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Keppel Energy granted conditional approval to import 1GW of electricity from Cambodia to Singapore

The imported electricity will harness solar energy, hydropower and potentially wind power.

Keppel Energy granted conditional approval to import 1GW of electricity from Cambodia to Singapore

File photo of HDB flats at night. (Photo: CNA/Jeremy Long)

SINGAPORE: Keppel Energy has been granted conditional approval by the Energy Market Authority (EMA) to import 1 gigawatt (GW) of electricity from Cambodia to Singapore, the statutory board announced on Thursday (Mar 16).

The proposal will see the imported electricity harnessing solar energy, hydropower, and potentially wind power, supported by battery energy storage systems or pumped storage hydropower, said EMA in a media release.

It will be transmitted from Cambodia to Singapore via new subsea cables of more than 1,000km. In response to CNA's queries, a Keppel Infrastructure spokesperson said the project will require the enhancement of existing infrastructure and the building of new infrastructure.

“The planning and implementation are multi-step processes, including Environmental Impact Assessment, and are subject to future development works, which could be undertaken by separate consortia,” said the spokesperson.

The conditional approval for Keppel Energy is the first to be awarded by EMA for large-scale electricity imports, an EMA spokesperson told CNA. It marks a "significant milestone" in Singapore’s ambition to import up to 4GW of low-carbon electricity by 2035, EMA said.

As part of the move, Keppel Energy on Wednesday signed a long-term Power Purchase and Export Agreement with Cambodia’s Royal Group Power (RGP), for RGP to supply and export and Keppel to import utility-scale low-carbon electricity into Singapore.

Speaking at the signing ceremony on Wednesday, Second Minister for Trade and Industry Tan See Leng said that the partnership between Keppel and RGP demonstrates the "strong commercial interest and viability" of renewable energy co-development projects for cross-border electricity trade.

Subject to requisite regulatory and other approvals, the electricity import from Cambodia is expected to commence post-2030, said Keppel in a press release.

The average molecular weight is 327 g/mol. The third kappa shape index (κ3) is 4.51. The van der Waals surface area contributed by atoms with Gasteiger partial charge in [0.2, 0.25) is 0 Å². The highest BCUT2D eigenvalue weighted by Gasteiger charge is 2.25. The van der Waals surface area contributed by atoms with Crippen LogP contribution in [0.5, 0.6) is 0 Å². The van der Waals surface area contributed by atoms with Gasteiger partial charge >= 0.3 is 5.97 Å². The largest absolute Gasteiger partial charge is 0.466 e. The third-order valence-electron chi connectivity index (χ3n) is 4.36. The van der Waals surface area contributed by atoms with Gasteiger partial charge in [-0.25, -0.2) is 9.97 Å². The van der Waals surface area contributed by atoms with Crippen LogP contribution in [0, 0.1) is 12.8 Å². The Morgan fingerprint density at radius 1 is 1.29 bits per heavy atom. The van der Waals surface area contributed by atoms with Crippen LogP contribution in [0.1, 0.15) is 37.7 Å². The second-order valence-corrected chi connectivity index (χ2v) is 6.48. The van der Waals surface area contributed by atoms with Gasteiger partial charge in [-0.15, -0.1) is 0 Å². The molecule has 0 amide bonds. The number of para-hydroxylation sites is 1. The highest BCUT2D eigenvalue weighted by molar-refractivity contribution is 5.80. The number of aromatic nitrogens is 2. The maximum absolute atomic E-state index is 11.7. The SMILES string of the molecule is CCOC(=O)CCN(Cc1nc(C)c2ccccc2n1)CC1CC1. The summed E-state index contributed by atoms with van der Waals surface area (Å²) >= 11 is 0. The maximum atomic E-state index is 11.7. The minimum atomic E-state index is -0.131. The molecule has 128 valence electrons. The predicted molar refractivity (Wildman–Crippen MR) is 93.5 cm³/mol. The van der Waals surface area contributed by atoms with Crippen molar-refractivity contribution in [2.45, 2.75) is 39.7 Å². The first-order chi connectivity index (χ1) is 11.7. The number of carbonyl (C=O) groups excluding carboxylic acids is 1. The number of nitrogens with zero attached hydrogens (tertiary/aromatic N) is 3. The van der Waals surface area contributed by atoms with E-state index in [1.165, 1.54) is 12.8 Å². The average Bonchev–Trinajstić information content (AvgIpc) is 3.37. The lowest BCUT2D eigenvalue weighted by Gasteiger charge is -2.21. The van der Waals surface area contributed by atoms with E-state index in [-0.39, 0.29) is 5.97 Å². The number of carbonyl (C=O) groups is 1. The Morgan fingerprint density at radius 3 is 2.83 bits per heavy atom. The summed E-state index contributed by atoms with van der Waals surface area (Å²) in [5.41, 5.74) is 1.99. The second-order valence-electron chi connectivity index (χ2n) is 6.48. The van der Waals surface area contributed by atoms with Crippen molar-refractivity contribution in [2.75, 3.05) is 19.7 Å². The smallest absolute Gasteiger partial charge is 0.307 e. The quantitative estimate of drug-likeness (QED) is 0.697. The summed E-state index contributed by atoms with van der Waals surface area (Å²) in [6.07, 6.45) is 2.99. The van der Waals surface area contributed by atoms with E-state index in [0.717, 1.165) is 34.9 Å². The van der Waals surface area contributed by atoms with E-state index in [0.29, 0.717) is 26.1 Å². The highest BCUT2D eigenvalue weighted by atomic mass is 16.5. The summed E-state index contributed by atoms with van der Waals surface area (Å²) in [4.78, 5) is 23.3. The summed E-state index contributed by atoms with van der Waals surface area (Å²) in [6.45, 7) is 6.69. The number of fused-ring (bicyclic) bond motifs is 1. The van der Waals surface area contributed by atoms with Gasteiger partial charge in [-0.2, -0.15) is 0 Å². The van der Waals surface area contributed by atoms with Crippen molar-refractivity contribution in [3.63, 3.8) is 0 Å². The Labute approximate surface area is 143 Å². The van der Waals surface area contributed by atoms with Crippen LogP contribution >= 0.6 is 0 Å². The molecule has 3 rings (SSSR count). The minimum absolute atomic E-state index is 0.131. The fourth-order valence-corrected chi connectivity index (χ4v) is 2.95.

Singapore and Cambodia signed a Memorandum of Understanding (MOU) on Energy Cooperation in October last year.

Importing electricity through regional power grids is one of the methods Singapore is using to decarbonise its energy supply. In July last year, EMA issued a Request for Proposal (RFP) to invite interested companies to submit proposals.

The conditional approval for Keppel Energy recognises that the project has been preliminarily assessed to be technically and commercially viable, said EMA. 

"EMA may grant conditional approval to RFP participants whose projects have been preliminarily assessed as technically and commercially viable," the authority added.

"Such approvals provide recognition to the projects and help facilitate the participants in conducting further studies and securing regulatory approvals from the source and transit countries."

Should proposals meet the requirements set out in the conditional approval, EMA can subsequently issue these participants conditional licences.

"Participants will have to further develop their proposals and meet EMA’s conditions, including obtaining relevant regulatory approvals and making a final investment decision, before being issued a full importer licence," it said.

EMA said it will continue to review the other RFP proposals, with a view to granting more conditional approvals before the RFP closes in December this year.


Singapore and Indonesia also signed a Memorandum of Understanding (MOU) on Renewable Energy Cooperation on Thursday.

"The MOU, together with the conditional approval for the import of electricity from Cambodia, mark a significant step forward in regional collaboration to enhance energy security, increase access to reliable, clean energy, as well as stimulate economic growth," said EMA.

It added that both developments are important steps towards the vision of an ASEAN power grid after the implementation of the Lao PDR-Thailand-Malaysia-Singapore Power Integration Project (LTMS-PIP) last year.

As part of the project, Singapore started importing renewable energy from Laos through Thailand and Malaysia, after an initial two-year power purchase agreement was signed between Keppel Electric and Laos' state-owned Electricite du Laos (EDL). 

It will import up to 100 megawatts of renewable hydropower using existing interconnections, marking the first multilateral cross-border electricity trade involving four ASEAN countries.

Source: CNA/mt(mi)


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